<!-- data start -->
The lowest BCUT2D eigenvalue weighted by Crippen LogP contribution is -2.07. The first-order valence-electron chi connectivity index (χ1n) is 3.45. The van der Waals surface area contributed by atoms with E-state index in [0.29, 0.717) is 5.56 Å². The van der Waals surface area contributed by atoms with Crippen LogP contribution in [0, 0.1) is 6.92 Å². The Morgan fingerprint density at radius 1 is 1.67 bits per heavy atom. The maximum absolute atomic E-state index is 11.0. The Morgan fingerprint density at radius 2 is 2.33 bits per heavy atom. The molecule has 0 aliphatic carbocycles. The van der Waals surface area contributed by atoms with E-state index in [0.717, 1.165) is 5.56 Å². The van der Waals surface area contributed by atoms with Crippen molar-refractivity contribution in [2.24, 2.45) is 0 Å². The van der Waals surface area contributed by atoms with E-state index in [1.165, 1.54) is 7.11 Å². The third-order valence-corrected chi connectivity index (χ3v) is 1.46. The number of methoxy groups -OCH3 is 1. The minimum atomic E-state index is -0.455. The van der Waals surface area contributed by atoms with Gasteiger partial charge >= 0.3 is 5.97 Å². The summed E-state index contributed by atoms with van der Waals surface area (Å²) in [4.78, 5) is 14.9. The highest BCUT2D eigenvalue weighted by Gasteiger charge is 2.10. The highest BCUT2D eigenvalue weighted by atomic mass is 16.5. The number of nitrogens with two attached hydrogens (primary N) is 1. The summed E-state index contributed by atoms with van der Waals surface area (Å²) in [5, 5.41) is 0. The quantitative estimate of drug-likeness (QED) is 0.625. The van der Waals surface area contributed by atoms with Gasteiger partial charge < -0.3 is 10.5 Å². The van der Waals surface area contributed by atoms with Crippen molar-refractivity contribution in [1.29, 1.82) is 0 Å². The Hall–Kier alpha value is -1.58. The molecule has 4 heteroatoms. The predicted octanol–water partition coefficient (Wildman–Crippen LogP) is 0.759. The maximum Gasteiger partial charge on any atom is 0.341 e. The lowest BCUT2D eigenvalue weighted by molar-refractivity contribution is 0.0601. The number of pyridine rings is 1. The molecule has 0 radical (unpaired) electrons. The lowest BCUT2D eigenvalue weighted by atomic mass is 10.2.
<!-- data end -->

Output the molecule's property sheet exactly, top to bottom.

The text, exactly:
The lowest BCUT2D eigenvalue weighted by Crippen LogP contribution is -2.07. The first-order valence-electron chi connectivity index (χ1n) is 3.45. The van der Waals surface area contributed by atoms with E-state index in [0.29, 0.717) is 5.56 Å². The van der Waals surface area contributed by atoms with Crippen LogP contribution in [0, 0.1) is 6.92 Å². The Morgan fingerprint density at radius 1 is 1.67 bits per heavy atom. The maximum absolute atomic E-state index is 11.0. The Morgan fingerprint density at radius 2 is 2.33 bits per heavy atom. The molecule has 0 aliphatic carbocycles. The van der Waals surface area contributed by atoms with E-state index in [0.717, 1.165) is 5.56 Å². The van der Waals surface area contributed by atoms with Crippen molar-refractivity contribution in [2.24, 2.45) is 0 Å². The van der Waals surface area contributed by atoms with E-state index in [1.165, 1.54) is 7.11 Å². The third-order valence-corrected chi connectivity index (χ3v) is 1.46. The number of methoxy groups -OCH3 is 1. The minimum atomic E-state index is -0.455. The van der Waals surface area contributed by atoms with Gasteiger partial charge >= 0.3 is 5.97 Å². The summed E-state index contributed by atoms with van der Waals surface area (Å²) in [4.78, 5) is 14.9. The highest BCUT2D eigenvalue weighted by Gasteiger charge is 2.10. The highest BCUT2D eigenvalue weighted by atomic mass is 16.5. The number of nitrogens with two attached hydrogens (primary N) is 1. The summed E-state index contributed by atoms with van der Waals surface area (Å²) in [5, 5.41) is 0. The quantitative estimate of drug-likeness (QED) is 0.625. The van der Waals surface area contributed by atoms with Gasteiger partial charge < -0.3 is 10.5 Å². The van der Waals surface area contributed by atoms with Crippen molar-refractivity contribution in [1.29, 1.82) is 0 Å². The Hall–Kier alpha value is -1.58. The molecule has 4 heteroatoms. The predicted octanol–water partition coefficient (Wildman–Crippen LogP) is 0.759. The maximum Gasteiger partial charge on any atom is 0.341 e. The lowest BCUT2D eigenvalue weighted by molar-refractivity contribution is 0.0601. The number of pyridine rings is 1. The molecule has 0 radical (unpaired) electrons. The lowest BCUT2D eigenvalue weighted by atomic mass is 10.2.